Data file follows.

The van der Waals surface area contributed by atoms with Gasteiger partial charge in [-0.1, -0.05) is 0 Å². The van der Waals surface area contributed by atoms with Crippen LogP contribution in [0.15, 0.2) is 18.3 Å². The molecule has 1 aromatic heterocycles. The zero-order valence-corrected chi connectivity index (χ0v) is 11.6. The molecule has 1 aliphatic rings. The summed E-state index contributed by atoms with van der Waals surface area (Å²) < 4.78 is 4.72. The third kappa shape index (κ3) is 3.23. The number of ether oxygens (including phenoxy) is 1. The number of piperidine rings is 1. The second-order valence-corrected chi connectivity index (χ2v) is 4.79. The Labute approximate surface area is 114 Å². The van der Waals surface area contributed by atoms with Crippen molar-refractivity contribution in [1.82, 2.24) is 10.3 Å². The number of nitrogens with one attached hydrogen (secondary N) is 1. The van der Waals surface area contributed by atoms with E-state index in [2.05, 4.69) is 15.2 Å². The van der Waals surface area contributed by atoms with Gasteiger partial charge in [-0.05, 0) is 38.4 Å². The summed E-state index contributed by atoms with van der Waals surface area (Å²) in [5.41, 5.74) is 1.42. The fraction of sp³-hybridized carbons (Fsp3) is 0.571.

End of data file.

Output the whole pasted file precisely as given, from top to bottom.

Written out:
The van der Waals surface area contributed by atoms with Gasteiger partial charge in [-0.1, -0.05) is 0 Å². The van der Waals surface area contributed by atoms with Crippen LogP contribution in [0.15, 0.2) is 18.3 Å². The molecule has 1 aromatic heterocycles. The zero-order valence-corrected chi connectivity index (χ0v) is 11.6. The molecule has 1 aliphatic rings. The summed E-state index contributed by atoms with van der Waals surface area (Å²) < 4.78 is 4.72. The third kappa shape index (κ3) is 3.23. The number of ether oxygens (including phenoxy) is 1. The number of piperidine rings is 1. The second-order valence-corrected chi connectivity index (χ2v) is 4.79. The Labute approximate surface area is 114 Å². The van der Waals surface area contributed by atoms with Crippen molar-refractivity contribution in [1.82, 2.24) is 10.3 Å². The number of nitrogens with one attached hydrogen (secondary N) is 1. The van der Waals surface area contributed by atoms with E-state index in [2.05, 4.69) is 15.2 Å². The van der Waals surface area contributed by atoms with Gasteiger partial charge in [-0.05, 0) is 38.4 Å². The summed E-state index contributed by atoms with van der Waals surface area (Å²) in [5.41, 5.74) is 1.42. The fraction of sp³-hybridized carbons (Fsp3) is 0.571.